Posted: 8/9/07 at 8:01am
Grease.. loud is the word

By BILL HAGERTY
Sun Theatre Critic
August 09, 2007

COMMENT ON THIS STORY


IT was the creakiest of telly casting couches.

And, sadly, Grease at London’s Piccadilly Theatre offers little we haven’t seen before from the 50s US teens of Rydell High.

It’s not the fault of the couple voted into the leading roles on TV reality show Grease Is The Word.

Danny Bayne looks the part as Danny Zuko, even if compared to John Travolta he’s about as charismatic as soggy popcorn.

And Susan McFadden makes a super Sandy, sweet yet feisty — the sort of girl next door that could make you want to knock down the fence.

But despite a cast that gets 10 on 10 for trying, the production is predictable, pedestrian and painfully bereft of originality.

An eight-piece band with a decibel rating higher than a low-flying jet plays above the stage.

Grease just isn’t the word — but loud is.
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Bruce Memblagh!
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re: Grease Reviews#5
Posted: 8/9/07 at 1:20pm
Dreadful dreadful production but sadly possibly critic proof given the advance. This production and the cheap way the 2 insipid leads were cast continues to put the chav-appeal in the west end.
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re: Grease Reviews#6
Posted: 8/9/07 at 6:55pm
What a surprise.
This sounds like hell.
DannyZuko
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re: Grease Reviews#7
Posted: 8/9/07 at 7:36pm
They're just a bunch of haters.
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re: Grease Reviews#8
Posted: 8/10/07 at 6:31am
THE STAGE:

Grease

In the US in the fifties, teenager Sandy Dumbrowski folds under peer pressure and decides that the only way to win back her boyfriend Danny is to dress like a slut. Jim Jacobs and Warren Casey’s affectionate pastiche on the wholesome beach movies of the period might not send out the best message, but it is done with such cracking musical numbers and a witty script that these things may be overlooked. The movie version of the stage show, with the introduction of new songs, has long been a classic and this production manages a neat hybrid of the two. Add to this heady mixture a reality TV search for a star and an enthusiastic young cast, and the result should be a familiar and fun night out at the theatre.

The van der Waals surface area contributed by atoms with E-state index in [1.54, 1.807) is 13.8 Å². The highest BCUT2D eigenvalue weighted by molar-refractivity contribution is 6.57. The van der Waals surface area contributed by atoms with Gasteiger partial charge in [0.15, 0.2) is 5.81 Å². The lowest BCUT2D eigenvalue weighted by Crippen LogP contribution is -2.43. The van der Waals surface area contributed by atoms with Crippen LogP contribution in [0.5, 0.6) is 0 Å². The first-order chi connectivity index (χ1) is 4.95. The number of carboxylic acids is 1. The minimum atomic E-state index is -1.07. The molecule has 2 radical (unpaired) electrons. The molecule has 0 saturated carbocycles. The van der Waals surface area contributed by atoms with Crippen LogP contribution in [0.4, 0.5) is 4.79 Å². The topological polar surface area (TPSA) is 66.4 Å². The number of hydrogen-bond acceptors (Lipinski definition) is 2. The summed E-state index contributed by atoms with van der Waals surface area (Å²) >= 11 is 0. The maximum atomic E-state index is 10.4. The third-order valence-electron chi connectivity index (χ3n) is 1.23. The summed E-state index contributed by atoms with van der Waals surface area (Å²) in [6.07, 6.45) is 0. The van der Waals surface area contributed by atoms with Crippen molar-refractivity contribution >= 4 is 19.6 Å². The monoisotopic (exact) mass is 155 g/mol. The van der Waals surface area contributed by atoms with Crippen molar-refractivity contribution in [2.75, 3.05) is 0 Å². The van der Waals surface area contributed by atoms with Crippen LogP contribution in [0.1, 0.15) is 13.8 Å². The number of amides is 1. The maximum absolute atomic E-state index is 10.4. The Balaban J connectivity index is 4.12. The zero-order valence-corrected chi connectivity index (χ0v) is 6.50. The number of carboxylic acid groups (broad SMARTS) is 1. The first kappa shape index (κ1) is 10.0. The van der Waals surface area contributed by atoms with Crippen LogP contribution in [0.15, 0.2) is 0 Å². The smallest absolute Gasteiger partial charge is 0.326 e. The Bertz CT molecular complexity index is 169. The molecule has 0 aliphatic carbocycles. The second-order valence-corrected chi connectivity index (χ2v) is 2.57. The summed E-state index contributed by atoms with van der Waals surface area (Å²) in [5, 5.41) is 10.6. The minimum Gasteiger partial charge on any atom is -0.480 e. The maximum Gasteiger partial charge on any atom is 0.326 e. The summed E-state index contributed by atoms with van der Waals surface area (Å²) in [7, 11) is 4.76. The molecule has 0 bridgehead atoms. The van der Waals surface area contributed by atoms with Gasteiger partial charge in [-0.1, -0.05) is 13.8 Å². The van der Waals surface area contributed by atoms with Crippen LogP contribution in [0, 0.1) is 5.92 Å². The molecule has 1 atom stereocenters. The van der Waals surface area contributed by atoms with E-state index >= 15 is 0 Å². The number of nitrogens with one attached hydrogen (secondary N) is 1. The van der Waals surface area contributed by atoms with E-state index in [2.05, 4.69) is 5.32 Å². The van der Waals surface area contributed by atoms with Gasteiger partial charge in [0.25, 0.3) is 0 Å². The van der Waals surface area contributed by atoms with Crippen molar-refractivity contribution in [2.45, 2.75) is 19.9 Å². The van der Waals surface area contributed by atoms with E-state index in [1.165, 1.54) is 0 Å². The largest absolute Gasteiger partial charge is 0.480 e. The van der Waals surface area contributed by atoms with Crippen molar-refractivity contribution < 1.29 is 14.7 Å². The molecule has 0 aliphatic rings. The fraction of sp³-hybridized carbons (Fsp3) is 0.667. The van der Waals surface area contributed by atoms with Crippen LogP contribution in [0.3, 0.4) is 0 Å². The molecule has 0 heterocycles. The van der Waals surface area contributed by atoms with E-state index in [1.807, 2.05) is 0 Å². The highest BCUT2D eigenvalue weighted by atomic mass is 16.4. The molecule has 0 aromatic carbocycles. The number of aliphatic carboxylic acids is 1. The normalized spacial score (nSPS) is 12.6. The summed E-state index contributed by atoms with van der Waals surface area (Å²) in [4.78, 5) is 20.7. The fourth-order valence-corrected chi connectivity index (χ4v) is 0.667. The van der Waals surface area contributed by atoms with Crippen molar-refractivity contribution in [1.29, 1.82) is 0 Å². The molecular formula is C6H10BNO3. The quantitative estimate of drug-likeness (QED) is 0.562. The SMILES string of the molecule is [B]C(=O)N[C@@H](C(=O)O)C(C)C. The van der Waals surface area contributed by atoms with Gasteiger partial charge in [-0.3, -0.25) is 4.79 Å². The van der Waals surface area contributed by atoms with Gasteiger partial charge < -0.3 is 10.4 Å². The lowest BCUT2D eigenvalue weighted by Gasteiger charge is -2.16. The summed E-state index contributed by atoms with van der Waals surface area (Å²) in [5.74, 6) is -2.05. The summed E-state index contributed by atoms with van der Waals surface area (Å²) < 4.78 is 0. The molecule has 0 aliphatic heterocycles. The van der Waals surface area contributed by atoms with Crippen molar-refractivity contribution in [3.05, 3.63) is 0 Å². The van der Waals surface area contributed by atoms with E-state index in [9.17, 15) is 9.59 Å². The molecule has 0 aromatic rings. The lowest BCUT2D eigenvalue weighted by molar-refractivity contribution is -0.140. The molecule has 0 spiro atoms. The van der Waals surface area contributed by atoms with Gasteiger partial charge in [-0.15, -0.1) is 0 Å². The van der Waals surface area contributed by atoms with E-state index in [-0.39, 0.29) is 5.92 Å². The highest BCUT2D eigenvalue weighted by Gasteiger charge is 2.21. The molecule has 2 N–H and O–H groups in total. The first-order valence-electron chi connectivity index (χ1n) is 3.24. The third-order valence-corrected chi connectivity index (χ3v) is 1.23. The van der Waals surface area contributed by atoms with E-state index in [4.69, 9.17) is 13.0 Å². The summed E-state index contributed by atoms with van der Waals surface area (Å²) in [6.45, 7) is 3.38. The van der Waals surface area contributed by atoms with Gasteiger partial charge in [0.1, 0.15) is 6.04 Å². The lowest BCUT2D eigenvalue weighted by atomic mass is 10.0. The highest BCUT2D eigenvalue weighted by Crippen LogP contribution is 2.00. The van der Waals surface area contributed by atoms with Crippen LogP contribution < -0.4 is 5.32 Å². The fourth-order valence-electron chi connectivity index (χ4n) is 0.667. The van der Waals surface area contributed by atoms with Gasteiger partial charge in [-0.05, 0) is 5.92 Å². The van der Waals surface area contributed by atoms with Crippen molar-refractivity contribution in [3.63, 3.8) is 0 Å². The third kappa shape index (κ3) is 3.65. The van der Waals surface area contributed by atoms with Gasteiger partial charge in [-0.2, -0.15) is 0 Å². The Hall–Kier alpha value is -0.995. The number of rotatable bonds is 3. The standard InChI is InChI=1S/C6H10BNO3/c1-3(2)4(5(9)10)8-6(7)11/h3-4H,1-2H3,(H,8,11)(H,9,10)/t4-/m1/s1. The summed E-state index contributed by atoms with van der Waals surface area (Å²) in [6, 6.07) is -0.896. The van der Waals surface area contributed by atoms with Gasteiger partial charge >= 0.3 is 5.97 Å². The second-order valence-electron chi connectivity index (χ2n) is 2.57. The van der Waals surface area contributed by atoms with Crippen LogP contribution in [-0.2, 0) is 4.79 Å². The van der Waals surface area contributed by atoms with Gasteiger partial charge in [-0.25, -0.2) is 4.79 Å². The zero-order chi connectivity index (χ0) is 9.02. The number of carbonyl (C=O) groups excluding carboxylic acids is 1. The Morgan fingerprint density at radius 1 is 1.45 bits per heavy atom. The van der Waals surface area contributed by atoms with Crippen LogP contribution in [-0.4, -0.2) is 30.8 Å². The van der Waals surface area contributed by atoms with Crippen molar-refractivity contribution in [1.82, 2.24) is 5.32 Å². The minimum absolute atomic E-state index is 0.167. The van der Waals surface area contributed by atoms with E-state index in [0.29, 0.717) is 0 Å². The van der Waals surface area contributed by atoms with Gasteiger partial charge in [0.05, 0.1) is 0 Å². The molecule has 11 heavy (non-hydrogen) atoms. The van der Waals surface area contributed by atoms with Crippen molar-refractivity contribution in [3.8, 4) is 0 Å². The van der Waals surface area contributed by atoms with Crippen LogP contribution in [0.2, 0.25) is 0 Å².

Sadly among all the hoopla, any hint of charm the original may have had is smothered by deafening orchestration, over-zealous direction, moments of toe-curling camp and a selection of accomplished but soulless karaoke tunes.

The performances here were bursting with enthusiasm and certainly for this production David Ian and the general public have made good choices in Danny Bayne and Susan McFadden as Danny and Sandy. Bayne moves expertly to Arlene Phillips’ tightly choreographed routines, and McFadden makes for a feisty Sandy, but neither appear to have been allowed to experiment with a tried and tested formula, resulting in numbers that sound great but achieve little else. Sean Mulligan makes for a strong and raunchy Kenickie opposite Jayde Westaby’s hard-nosed Rizzo. Peeking their heads above the melee are Laurie Scarth as a rather delightful Jan, Charlie Cameron, camping it up as the teenage vamp, Marty, and Lee Martin as the shy Doody. It was nice to see David Ian’s favourite Maria Von-Trapp, Siobhan Dillon, making a rather wonderful baton-twirling Patti Simcox, a much meatier role in the stage production.

There is an element of smug self-satisfaction about this production that seriously needs addressing, and it has nothing to do with the cast or reality television. By all means, give the West End new stars via an audience vote, but don’t drop them into overworked, second-hand shows like this.
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re: Grease Reviews#9
Posted: 8/10/07 at 8:47am
GREASE was never a great show to begin with. I like to see it stripped back to what it was in 1972 when it opened Off Broadway. A show that was a little darker and grittier, a little less silver and hot pink.
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re: Grease Reviews#10
Posted: 8/11/07 at 6:05am
What an absolute waste of a fantastic musical theatre house. Makes me sooooo angry.
A young actress with Noel coward after a dreadful opening night performance said to him 'Well, i knew my lines backwards this morning!'' Noels fast reply was ''Yes dear, and thats exactly how you said them tonight'!'
Updated On: 8/11/07 at 06:05 AM
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re: Grease Reviews#11
Posted: 8/11/07 at 9:38am
I really miss 'Caroline, Or Change' and 'Sunday In The Park With George'. ;_;
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re: Grease Reviews#12
Posted: 8/12/07 at 3:22pm
its my idea of hell sitting through 2 hrs+ of grease - even walking past the theatre with its florescent tubing makes me want to vomit!